The Walkable City: Neighbourhood Design and Preferences Travel Choices and Health
Submitted by Kristina Jackson on Thu, 2012-04-12 14:41
This report is part of the "Healthy Toronto by Design" Reports that address several aspects that influence a city's quality of life.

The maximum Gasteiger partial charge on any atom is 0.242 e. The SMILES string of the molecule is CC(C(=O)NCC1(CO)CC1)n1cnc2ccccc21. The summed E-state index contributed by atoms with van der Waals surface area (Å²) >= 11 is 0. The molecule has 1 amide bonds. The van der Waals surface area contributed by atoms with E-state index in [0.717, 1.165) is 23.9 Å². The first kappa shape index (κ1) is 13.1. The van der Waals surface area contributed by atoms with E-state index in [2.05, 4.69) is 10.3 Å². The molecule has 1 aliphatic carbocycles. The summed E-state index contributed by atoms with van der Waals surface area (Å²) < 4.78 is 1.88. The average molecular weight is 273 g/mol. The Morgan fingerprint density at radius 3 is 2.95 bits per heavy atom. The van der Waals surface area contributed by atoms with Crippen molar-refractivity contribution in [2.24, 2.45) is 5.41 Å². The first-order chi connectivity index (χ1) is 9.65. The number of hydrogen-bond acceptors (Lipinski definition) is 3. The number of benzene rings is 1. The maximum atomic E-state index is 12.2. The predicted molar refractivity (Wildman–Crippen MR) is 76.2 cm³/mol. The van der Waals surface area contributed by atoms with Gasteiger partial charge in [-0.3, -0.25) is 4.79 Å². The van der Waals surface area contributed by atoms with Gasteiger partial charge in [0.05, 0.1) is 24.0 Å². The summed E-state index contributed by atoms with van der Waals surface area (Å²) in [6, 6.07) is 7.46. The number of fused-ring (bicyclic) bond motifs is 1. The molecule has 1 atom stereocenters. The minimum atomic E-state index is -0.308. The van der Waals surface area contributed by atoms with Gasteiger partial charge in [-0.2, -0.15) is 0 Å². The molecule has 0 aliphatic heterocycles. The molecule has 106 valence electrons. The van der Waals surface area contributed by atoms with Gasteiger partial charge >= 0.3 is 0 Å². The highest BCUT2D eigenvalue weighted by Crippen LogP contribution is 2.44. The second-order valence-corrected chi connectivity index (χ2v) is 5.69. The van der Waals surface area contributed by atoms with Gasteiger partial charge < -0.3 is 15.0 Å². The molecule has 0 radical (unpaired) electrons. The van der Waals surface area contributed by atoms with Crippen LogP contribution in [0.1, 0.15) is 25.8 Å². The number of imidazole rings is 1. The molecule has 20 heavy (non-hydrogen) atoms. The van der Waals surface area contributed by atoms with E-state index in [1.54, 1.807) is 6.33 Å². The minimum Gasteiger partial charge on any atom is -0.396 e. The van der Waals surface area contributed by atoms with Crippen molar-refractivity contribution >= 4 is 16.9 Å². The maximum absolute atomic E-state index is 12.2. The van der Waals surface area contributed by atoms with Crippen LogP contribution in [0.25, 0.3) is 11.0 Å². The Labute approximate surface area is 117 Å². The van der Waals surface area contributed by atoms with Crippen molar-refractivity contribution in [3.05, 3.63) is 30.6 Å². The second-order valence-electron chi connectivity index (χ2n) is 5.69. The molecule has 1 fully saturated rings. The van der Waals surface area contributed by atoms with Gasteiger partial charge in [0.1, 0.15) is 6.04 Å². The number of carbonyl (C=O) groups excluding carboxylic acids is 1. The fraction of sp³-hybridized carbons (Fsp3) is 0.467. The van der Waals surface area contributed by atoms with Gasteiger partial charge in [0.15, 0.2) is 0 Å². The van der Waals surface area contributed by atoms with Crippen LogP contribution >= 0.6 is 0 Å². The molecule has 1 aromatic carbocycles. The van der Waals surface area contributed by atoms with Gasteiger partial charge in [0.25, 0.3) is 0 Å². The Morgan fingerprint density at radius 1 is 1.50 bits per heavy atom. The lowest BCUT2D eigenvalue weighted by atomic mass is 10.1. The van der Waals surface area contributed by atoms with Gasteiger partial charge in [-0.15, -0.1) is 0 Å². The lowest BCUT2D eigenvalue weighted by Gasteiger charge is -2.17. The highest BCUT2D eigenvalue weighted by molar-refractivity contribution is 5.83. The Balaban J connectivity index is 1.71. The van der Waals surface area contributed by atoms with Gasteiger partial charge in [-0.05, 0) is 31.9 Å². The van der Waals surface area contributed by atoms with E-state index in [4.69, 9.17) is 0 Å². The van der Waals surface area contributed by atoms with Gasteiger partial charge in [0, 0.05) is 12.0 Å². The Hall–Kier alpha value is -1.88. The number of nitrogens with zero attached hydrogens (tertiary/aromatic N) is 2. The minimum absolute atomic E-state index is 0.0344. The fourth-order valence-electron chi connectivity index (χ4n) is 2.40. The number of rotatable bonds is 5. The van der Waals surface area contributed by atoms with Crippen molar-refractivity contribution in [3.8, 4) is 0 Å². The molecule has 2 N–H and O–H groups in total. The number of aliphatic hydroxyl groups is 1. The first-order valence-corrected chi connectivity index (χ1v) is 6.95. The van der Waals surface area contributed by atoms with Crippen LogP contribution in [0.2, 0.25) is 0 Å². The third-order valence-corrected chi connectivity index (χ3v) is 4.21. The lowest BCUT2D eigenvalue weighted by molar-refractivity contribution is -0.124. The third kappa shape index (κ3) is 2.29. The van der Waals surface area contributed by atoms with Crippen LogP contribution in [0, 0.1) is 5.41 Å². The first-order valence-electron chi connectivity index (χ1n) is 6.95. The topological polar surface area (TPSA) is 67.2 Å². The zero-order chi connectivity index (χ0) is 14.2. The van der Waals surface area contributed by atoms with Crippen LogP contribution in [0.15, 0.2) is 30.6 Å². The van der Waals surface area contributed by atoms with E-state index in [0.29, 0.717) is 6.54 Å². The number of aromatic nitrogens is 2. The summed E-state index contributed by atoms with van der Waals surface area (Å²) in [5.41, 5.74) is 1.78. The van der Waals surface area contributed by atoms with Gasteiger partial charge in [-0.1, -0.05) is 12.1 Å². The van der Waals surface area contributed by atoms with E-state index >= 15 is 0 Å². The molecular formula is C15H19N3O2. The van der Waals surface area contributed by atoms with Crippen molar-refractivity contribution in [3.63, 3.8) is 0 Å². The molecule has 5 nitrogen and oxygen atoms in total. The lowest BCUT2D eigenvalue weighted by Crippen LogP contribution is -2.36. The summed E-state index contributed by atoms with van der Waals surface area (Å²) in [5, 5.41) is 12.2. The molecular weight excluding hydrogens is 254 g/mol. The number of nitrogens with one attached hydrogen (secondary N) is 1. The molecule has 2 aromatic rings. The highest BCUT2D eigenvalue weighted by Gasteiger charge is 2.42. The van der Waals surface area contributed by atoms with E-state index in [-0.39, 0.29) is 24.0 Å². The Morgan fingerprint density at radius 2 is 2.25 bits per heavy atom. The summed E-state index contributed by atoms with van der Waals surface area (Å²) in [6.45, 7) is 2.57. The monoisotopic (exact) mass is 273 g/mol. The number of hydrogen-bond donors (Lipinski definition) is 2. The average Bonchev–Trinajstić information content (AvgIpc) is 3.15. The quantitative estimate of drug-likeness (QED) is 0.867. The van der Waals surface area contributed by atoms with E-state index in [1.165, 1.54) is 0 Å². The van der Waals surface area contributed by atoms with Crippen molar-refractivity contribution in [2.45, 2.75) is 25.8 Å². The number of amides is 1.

Part of the executive summary:This report summarizes the findings of a residential preferences study which examined the preferences of residents towards walkable and transit-supportive neighbourhoods and specific features of those neighbourhoods. It also examined how the travel choices, levels of physical activity, and body weights of residents are related to the walkability of their current neighbourhoods and to their neighbourhood preferences. This report highlights the results for the GTA only, with a specific focus on the findings for the City of Toronto. The study reveals an overwhelming preference for walkable and transitsupportive neighbourhoods across the GTA, with that preference being strongest in the City of Toronto. It demonstrated that that there are specific neighbourhood features, such as having shops and services within walking distance of homes, and having a variety of small and medium sized food stores within walking distance of homes, that are strongly desired by Toronto residents. It also found that there is a strong latent demand for more walkable neighbourhood features among residents in the City who currently live in less walkable areas.
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